Such commitment is tough for money managers who want to follow long-term strategies, but are priced daily and evaluated quarterly. It's not unusual for some to stray in order to achieve a performance number--harming investor returns in the long run. "If managers have a huge amount of money on the line, that's going to help," Auxier says. "They're going to protect principal instead of following a bubble to try to beat an index."
Because his strategy involves buying company shares when they are out of favor, Auxier wants his clients to know that he's in there with them, committed to the payoff of long-term capital appreciation. "Sharing on the downside is a big thing, and I try to be a major investor on all the things that we do. It's important as a steward of people's money."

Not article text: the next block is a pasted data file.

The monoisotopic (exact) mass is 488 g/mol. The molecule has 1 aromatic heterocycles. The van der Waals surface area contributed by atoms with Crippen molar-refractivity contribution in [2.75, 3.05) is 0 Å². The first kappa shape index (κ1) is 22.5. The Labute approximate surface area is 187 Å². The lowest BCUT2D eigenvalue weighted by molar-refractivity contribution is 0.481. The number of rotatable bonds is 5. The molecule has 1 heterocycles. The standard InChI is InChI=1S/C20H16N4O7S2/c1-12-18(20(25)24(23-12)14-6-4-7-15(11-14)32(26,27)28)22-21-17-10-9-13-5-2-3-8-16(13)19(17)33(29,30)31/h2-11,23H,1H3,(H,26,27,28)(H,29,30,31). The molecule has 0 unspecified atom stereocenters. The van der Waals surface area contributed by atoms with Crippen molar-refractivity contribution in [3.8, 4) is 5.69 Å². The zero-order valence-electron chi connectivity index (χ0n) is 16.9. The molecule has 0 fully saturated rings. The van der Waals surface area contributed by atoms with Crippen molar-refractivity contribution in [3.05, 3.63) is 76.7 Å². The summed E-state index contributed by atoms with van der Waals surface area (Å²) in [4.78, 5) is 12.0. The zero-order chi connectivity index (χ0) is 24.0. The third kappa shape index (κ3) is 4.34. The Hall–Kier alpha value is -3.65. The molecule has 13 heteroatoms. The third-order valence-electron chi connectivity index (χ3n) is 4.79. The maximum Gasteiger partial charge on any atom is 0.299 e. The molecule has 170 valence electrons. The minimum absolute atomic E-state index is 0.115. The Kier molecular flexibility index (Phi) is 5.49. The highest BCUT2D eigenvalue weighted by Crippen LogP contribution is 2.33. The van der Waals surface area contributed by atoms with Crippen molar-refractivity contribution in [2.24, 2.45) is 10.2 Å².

Wealth Management as Stewardship
"Beating an index is important," he adds. "But what's more important is that someone worked hard and earned this money, and we're going to protect that as a steward first. Then we're going to get a return." That approach requires client education now, just as it did when he first got into the business. "What we try to do is constantly educate the clients, so that they understand the philosophy," he says. "When you're dealing with people's life savings, you'd better be pretty tenacious when it comes to finding the facts."
Auxier loves the research that enables him to make money for his clients, and he thinks that being out on his farm--away from the crowd--makes him better at it. After all, "You need someone who's a curmudgeon, a steward, and a watchdog managing your money," he says.
Ann C. Logue, CFA, has worked as an analyst and is the author of Hedge Funds for Dummies.